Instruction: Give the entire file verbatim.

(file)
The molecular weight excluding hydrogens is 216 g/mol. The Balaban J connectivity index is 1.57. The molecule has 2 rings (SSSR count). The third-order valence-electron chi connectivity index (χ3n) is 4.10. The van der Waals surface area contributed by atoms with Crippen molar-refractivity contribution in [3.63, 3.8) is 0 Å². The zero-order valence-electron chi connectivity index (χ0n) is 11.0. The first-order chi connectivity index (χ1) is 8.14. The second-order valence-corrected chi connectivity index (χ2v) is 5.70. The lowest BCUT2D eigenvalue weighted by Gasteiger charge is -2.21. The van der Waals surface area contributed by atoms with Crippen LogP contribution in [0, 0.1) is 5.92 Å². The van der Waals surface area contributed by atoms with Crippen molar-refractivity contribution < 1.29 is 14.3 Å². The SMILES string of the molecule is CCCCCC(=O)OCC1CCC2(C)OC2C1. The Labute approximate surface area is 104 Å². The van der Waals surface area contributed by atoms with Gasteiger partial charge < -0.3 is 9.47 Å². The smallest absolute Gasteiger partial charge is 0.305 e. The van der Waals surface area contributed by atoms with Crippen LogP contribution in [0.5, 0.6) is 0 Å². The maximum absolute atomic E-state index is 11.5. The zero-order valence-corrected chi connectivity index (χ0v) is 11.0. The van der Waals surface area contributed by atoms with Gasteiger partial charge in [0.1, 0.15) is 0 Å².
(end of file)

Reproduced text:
The molecular weight excluding hydrogens is 216 g/mol. The Balaban J connectivity index is 1.57. The molecule has 2 rings (SSSR count). The third-order valence-electron chi connectivity index (χ3n) is 4.10. The van der Waals surface area contributed by atoms with Crippen molar-refractivity contribution in [3.63, 3.8) is 0 Å². The zero-order valence-electron chi connectivity index (χ0n) is 11.0. The first-order chi connectivity index (χ1) is 8.14. The second-order valence-corrected chi connectivity index (χ2v) is 5.70. The lowest BCUT2D eigenvalue weighted by Gasteiger charge is -2.21. The van der Waals surface area contributed by atoms with Crippen LogP contribution in [0, 0.1) is 5.92 Å². The van der Waals surface area contributed by atoms with Crippen molar-refractivity contribution < 1.29 is 14.3 Å². The SMILES string of the molecule is CCCCCC(=O)OCC1CCC2(C)OC2C1. The Labute approximate surface area is 104 Å². The van der Waals surface area contributed by atoms with Gasteiger partial charge < -0.3 is 9.47 Å². The smallest absolute Gasteiger partial charge is 0.305 e. The van der Waals surface area contributed by atoms with Crippen LogP contribution in [0.5, 0.6) is 0 Å². The maximum absolute atomic E-state index is 11.5. The zero-order valence-corrected chi connectivity index (χ0v) is 11.0. The van der Waals surface area contributed by atoms with Gasteiger partial charge in [0.1, 0.15) is 0 Å².